Pledges and Charges under Cyprus Companies and Contract Law

The Republic of Cyprus, a member of the European Union since 2004, has established itself as an international business hub thanks to its strategic geographical location and favourable corporate tax regime. The Cyprus Companies Law (CAP 113) and the Cyprus Contract Law (CAP 149) play a pivotal role in regulating commercial activities in the country, including the creation and enforcement of pledges and charges. This article provides a comprehensive analysis of pledges and charges under Cyprus Companies and Contract Law, focusing on key legislation, regulations, and case law.

Pledges and Charges: An Overview

A. Pledges

A pledge is a form of security interest created by transferring possession of a movable property to a creditor (pledgee) to secure the performance of an obligation, such as the payment of a debt. The pledgor, who owns the property, retains ownership but temporarily loses possession. The pledge can be created over tangible assets, such as vehicles, equipment, or stock, as well as intangible assets, such as shares or intellectual property rights.

B. Charges

A charge is a form of security interest created over immovable property, such as land or buildings, or over specific movable property, without the transfer of possession. There are two types of charges:

  1. Fixed charges: These charges are created over specific assets, and the debtor is restricted from disposing of or dealing with those assets without the creditor’s consent.
  2. Floating charges: These charges are created over a class of assets, which may change from time to time, allowing the debtor to deal with the assets in the ordinary course of business until an event of default occurs, causing the charge to crystallise into a fixed charge.

Legislation and Regulations

A. The Companies Law, Cap. 113

The Companies Law, Cap. 113, is the primary legislation governing the creation, registration, and enforcement of charges over assets of companies incorporated in Cyprus. Key provisions relating to charges include:

  1. Section 90: This section provides for the registration of charges with the Registrar of Companies, within 42 days of the charge’s creation, to ensure enforceability against third parties.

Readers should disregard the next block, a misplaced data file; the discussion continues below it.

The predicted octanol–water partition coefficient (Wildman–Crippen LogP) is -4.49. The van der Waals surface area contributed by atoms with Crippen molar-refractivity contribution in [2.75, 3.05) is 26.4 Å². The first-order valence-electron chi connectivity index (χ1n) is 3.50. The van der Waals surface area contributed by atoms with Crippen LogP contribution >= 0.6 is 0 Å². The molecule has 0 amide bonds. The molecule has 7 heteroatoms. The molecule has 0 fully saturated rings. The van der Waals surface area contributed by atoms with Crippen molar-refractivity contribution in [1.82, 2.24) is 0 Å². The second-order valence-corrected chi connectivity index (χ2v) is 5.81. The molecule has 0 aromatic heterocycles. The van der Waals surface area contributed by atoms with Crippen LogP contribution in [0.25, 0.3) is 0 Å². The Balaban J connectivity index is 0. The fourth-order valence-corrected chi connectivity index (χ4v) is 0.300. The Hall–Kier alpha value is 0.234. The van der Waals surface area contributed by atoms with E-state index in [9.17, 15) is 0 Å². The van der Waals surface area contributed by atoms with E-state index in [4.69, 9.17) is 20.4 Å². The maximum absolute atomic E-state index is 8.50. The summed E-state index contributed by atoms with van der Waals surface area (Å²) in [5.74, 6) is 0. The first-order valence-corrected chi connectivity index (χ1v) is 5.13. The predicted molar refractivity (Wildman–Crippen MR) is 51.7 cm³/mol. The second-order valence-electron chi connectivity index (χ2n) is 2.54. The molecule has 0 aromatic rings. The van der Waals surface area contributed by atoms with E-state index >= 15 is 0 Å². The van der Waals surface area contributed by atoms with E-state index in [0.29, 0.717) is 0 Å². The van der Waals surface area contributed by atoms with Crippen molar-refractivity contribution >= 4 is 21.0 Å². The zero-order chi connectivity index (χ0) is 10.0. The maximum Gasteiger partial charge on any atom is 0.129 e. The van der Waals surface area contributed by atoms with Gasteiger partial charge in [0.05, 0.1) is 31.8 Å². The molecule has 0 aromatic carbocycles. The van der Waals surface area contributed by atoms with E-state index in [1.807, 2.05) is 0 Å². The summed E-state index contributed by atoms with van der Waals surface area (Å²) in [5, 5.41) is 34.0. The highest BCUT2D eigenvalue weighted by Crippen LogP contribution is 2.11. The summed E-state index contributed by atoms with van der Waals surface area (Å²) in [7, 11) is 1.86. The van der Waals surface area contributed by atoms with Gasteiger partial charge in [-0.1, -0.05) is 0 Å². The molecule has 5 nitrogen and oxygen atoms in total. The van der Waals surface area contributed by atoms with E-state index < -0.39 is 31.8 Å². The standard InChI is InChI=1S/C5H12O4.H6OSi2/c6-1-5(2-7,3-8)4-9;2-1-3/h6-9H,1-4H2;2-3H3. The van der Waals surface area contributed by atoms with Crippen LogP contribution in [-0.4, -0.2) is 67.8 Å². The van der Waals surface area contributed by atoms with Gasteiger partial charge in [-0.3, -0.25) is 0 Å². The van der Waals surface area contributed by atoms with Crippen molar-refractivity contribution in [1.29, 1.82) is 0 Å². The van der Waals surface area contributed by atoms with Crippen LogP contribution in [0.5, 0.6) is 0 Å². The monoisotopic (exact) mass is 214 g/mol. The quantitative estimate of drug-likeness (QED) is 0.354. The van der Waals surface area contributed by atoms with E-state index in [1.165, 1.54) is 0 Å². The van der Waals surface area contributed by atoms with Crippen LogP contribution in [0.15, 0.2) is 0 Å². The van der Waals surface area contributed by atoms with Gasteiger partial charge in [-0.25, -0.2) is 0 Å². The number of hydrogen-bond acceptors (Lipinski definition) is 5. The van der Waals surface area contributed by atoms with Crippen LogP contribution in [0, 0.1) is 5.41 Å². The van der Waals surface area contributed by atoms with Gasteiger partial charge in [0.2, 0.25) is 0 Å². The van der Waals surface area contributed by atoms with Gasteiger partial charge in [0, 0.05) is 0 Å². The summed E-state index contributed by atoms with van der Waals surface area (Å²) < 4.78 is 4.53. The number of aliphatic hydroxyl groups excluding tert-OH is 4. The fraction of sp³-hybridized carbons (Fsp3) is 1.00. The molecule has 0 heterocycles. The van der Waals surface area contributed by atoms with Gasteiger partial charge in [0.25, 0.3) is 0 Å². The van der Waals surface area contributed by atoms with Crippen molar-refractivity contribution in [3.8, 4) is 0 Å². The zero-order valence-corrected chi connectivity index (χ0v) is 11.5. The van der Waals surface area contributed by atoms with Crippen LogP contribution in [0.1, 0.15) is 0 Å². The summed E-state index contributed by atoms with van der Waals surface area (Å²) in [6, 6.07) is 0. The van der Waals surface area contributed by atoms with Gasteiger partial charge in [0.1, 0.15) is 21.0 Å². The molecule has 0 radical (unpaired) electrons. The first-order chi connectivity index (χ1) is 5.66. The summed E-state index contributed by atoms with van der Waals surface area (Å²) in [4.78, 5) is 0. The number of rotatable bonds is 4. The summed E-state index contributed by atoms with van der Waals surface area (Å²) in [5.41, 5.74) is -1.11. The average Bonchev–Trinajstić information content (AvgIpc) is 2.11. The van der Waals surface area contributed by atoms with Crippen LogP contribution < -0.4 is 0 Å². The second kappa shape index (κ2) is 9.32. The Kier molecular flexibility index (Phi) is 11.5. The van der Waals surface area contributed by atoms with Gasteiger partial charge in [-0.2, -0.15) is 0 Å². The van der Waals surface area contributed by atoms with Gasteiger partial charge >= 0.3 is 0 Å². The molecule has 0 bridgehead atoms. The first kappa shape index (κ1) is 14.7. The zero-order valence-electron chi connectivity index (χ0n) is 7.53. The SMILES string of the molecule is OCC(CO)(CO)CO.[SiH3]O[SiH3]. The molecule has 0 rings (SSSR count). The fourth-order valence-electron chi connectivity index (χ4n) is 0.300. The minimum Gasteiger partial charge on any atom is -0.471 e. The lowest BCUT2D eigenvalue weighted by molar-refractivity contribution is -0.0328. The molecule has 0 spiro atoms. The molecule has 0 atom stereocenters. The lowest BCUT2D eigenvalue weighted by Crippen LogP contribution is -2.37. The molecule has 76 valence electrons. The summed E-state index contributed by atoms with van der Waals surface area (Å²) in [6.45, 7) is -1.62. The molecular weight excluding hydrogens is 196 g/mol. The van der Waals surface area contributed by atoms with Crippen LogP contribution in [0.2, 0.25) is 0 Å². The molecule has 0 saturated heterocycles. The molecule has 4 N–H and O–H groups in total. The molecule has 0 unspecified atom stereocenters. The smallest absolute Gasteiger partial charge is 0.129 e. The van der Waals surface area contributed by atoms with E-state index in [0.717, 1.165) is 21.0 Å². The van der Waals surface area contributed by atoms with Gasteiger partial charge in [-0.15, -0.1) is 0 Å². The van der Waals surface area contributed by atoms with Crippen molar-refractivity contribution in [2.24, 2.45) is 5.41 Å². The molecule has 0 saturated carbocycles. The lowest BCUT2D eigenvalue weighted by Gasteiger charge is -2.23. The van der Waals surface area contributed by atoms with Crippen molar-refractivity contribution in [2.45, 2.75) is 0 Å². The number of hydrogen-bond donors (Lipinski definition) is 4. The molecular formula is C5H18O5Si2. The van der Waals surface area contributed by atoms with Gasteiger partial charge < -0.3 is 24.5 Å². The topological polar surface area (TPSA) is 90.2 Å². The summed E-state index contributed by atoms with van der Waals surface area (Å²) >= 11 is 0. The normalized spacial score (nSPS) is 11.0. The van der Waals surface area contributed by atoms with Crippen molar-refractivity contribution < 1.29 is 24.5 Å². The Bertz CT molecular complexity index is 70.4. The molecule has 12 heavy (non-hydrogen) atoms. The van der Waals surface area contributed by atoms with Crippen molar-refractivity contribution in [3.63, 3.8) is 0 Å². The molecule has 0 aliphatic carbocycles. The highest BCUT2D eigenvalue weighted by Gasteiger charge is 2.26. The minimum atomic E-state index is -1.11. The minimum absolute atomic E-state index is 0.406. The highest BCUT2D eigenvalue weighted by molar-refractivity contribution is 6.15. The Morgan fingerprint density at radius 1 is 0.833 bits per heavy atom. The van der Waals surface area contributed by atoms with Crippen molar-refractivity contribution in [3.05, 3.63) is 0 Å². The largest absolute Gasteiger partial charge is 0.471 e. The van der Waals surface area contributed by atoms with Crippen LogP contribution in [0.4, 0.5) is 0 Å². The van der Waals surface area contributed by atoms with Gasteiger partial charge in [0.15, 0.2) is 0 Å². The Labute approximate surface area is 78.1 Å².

2. Section 91: This section lists specific charges that must be registered, such as charges on land, book debts, calls made but not paid, and floating charges.
  3. Section 93: This section stipulates the consequences of non-registration, rendering the charge void against the liquidator and other creditors.
  4. Section 97: This section grants the court the power to order the rectification of the register of charges.

B. The Contract Law, Cap. 149

A pledge under the Contract Law, Cap. 149, is defined as a bailment or transfer of possession of personal property from the pledgor (the person giving the pledge) to the pledgee (the person receiving the pledge) as security for a debt or obligation. The pledgor retains ownership of the property, but the pledgee has the right to take possession and sell the property if the pledgor defaults on the debt or obligation. Key aspects relating to pledges include:

  1. Creation of a pledge: A pledge is created by an agreement between the pledgor and the pledgee. This agreement can be written or oral, but it must involve the transfer of possession of the property from the pledgor to the pledgee.
  2. Possession: The pledgee must have actual or constructive possession of the pledged property. Actual possession means that the pledgee physically holds the property, while constructive possession means that the pledgee has control over the property (for example, through a third party who holds the property on behalf of the pledgee).
  3. Types of property that can be pledged: Pledges can be made over movable property, such as goods, chattels, or securities. Real property (land or buildings) cannot be pledged.
  4. Rights of the pledgee: The pledgee has the right to retain possession of the pledged property until the debt or obligation is paid or otherwise satisfied. If the pledgor defaults on the debt or obligation, the pledgee has the right to sell the pledged property and apply the proceeds to satisfy the debt or obligation. Any surplus must be returned to the pledgor.
  5. Rights and duties of the pledgor: The pledgor has the right to redeem the pledged property by paying the debt or fulfilling the obligation. The pledgor also has a duty to compensate the pledgee for any damage to the pledged property resulting from the pledgor’s negligence or breach of duty.